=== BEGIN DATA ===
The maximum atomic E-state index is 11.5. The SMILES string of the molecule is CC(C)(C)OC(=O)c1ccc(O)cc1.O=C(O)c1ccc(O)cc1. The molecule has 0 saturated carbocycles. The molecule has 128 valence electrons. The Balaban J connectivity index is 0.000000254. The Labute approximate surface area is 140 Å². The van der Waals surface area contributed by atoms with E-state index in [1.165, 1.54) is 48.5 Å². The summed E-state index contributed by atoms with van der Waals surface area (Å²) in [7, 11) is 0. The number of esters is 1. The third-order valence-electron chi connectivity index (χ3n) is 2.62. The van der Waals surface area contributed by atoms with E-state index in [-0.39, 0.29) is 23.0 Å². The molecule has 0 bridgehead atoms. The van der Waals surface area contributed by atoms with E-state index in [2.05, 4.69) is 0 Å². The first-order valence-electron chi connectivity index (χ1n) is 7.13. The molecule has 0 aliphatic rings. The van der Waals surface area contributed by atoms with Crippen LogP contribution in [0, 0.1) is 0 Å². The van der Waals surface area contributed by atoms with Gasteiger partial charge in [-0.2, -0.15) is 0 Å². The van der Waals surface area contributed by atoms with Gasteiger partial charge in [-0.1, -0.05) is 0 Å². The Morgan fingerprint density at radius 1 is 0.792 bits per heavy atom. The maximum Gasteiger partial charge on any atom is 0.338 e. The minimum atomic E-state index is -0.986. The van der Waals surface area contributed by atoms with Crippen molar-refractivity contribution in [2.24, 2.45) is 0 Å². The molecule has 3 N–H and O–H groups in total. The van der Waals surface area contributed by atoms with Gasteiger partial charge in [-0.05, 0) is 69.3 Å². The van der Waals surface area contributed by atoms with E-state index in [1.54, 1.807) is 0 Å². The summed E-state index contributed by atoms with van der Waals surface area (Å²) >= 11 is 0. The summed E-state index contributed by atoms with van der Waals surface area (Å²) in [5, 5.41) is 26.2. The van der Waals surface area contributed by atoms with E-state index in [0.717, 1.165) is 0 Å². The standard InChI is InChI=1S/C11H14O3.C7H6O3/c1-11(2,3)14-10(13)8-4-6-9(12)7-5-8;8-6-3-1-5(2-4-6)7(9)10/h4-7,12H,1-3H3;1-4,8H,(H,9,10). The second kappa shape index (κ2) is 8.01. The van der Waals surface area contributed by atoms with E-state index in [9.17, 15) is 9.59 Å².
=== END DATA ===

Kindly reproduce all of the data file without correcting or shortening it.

The maximum atomic E-state index is 11.5. The SMILES string of the molecule is CC(C)(C)OC(=O)c1ccc(O)cc1.O=C(O)c1ccc(O)cc1. The molecule has 0 saturated carbocycles. The molecule has 128 valence electrons. The Balaban J connectivity index is 0.000000254. The Labute approximate surface area is 140 Å². The van der Waals surface area contributed by atoms with E-state index in [1.165, 1.54) is 48.5 Å². The summed E-state index contributed by atoms with van der Waals surface area (Å²) in [7, 11) is 0. The number of esters is 1. The third-order valence-electron chi connectivity index (χ3n) is 2.62. The van der Waals surface area contributed by atoms with E-state index in [-0.39, 0.29) is 23.0 Å². The molecule has 0 bridgehead atoms. The van der Waals surface area contributed by atoms with E-state index in [2.05, 4.69) is 0 Å². The first-order valence-electron chi connectivity index (χ1n) is 7.13. The molecule has 0 aliphatic rings. The van der Waals surface area contributed by atoms with Crippen LogP contribution in [0, 0.1) is 0 Å². The van der Waals surface area contributed by atoms with Gasteiger partial charge in [-0.2, -0.15) is 0 Å². The van der Waals surface area contributed by atoms with Gasteiger partial charge in [-0.1, -0.05) is 0 Å². The Morgan fingerprint density at radius 1 is 0.792 bits per heavy atom. The maximum Gasteiger partial charge on any atom is 0.338 e. The minimum atomic E-state index is -0.986. The van der Waals surface area contributed by atoms with Crippen molar-refractivity contribution in [2.24, 2.45) is 0 Å². The molecule has 3 N–H and O–H groups in total. The van der Waals surface area contributed by atoms with Gasteiger partial charge in [-0.05, 0) is 69.3 Å². The van der Waals surface area contributed by atoms with E-state index in [1.54, 1.807) is 0 Å². The summed E-state index contributed by atoms with van der Waals surface area (Å²) >= 11 is 0. The summed E-state index contributed by atoms with van der Waals surface area (Å²) in [5, 5.41) is 26.2. The van der Waals surface area contributed by atoms with E-state index in [0.717, 1.165) is 0 Å². The standard InChI is InChI=1S/C11H14O3.C7H6O3/c1-11(2,3)14-10(13)8-4-6-9(12)7-5-8;8-6-3-1-5(2-4-6)7(9)10/h4-7,12H,1-3H3;1-4,8H,(H,9,10). The second kappa shape index (κ2) is 8.01. The van der Waals surface area contributed by atoms with E-state index in [9.17, 15) is 9.59 Å².